[Marxism] NYC Meetings hear Marxist analysis of ‘Low-Wage Capitalism’

jay rothermel jayrothermel at gmail.com
Thu Nov 5 16:22:38 MST 2009

Meetings hear Marxist analysis of ‘Low-Wage Capitalism’
 By Dee Knight
New York
Published Nov 4, 2009 9:43 PM

Fred Goldstein, author of “Low-Wage Capitalism,” was the featured speaker at
two recent New York events: a Brecht Forum meeting and a conference of the
Union of Radical Political Economists (URPE) in Brooklyn. He was also
interviewed on radio station WBAI-FM in New York and KFAI-FM in Minneapolis.
These activities were part of the launching of the new book, a process that
began formally in September.

Another radio interview is slated for Nov. 16 on WHCR-FM in New York with
Nellie Bailey, chair of the Harlem Tenants Council. And on Nov. 22 Goldstein
will be hosted at the Hue-Man Bookstore and Cafe in Harlem.

Goldstein’s talk at the radical Brecht Forum in Greenwich Village coincided
with an official announcement that the U.S. economy had finally registered
some growth in the third quarter of 2009, after two years of decline.
Goldstein seized the moment to point out that official unemployment figures
also grew in the same period, and are poised to top 10 percent. The
so-called “jobless recovery,” he observed, is a recent phenomenon,
reflecting the growing crisis of capitalism overproduction brought on by the
overall rise in the productivity of labor.

Goldstein highlighted two key causes of the decline of workers’ wages in the
imperialist countries over the past three decades.

The first was the collapse of the Soviet Union and the concomitant opening
of China and India to external capitalist penetration, resulting in a
doubling to three billion of the number of workers available for
exploitation by imperialism.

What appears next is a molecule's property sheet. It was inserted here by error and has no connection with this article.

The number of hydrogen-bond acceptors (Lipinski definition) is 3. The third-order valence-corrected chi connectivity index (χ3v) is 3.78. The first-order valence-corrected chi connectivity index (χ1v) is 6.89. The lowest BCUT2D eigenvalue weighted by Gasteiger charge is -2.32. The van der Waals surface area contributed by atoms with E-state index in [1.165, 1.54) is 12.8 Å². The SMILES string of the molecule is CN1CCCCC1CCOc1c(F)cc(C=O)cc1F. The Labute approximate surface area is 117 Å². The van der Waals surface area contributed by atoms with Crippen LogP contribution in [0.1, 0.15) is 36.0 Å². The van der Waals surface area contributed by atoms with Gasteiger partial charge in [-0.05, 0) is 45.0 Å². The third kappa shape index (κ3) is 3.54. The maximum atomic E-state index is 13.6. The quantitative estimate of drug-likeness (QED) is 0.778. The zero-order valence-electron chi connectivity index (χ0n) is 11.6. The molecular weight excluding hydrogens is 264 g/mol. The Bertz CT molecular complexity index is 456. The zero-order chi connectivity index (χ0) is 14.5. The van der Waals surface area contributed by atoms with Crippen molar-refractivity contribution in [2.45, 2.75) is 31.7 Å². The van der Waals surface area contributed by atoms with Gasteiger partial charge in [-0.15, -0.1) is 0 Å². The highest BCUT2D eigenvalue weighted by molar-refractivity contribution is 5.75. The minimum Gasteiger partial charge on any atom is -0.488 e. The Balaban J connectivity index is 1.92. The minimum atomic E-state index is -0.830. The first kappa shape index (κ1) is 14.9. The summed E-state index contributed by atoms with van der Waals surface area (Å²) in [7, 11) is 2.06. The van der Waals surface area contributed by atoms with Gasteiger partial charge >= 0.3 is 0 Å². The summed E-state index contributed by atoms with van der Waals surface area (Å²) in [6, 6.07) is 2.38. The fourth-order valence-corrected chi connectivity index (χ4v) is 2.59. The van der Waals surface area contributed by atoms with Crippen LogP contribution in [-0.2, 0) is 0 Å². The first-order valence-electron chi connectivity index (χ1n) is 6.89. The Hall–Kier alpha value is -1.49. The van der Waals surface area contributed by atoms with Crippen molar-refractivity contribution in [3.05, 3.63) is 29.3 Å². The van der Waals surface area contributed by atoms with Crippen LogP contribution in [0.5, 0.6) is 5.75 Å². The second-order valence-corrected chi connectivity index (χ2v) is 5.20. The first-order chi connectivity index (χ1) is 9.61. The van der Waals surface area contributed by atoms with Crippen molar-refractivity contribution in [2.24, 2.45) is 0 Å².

The second was the scientific and technological revolution—computers, the
Internet, supertankers, satellites and software—which have made it possible
for large corporations to create global webs of production, which he
characterized as “global chains of superexploitation.” He illustrated this
by describing how a Dell computer is made in a web of factories around the
globe, each with a cluster of suppliers that are forced to compete with each
other. These combined factors have allowed the large corporations to push
wages down drastically—and they are not yet satisfied.

In his comments on the prospects for a fightback, Goldstein noted that two
unions whose traditions are still rooted in the struggles of the 1930s have
set examples for the future: the United Electrical Workers and the
International Longshore and Warehouse Union on the West Coast. It is no
accident, he observed, that these two unions have defied traditional
“business unionism” methods.

UE Local 1110 carried out the seizure and occupation of Republic Doors and
Windows in Chicago last fall, while the ILWU staged a one-day shutdown of
West Coast ports on May Day, 2008, to protest the war in Iraq. It is notable
that in the plant occupation at Republic Doors and Windows, immigrant and
women workers took the lead. And in the port shutdown, a large percentage of
the workers were African-American. These developments reflect a significant
change in the makeup of the working class.

Goldstein also highlighted the importance of labor-community alliances, not
only to confront the bosses and the government but also to loosen the grip
of union officials who are caught in the old patterns of “labor peace” and
class collaboration.

Both of Goldstein’s presentations were captured digitally by People’s Video
Network and will be available soon both at www.workers.org and on YouTube.
The same is true for the radio interviews.

Other aspects of the ongoing launch of “Low-Wage Capitalism” include its
presentation at a forum of progressive intellectuals in Europe by Workers
World managing editor John Catalinotto and anticipated reviews in a number
of progressive publications. Goldstein’s plans include visits to conferences
and bookstores across the country during the coming year.
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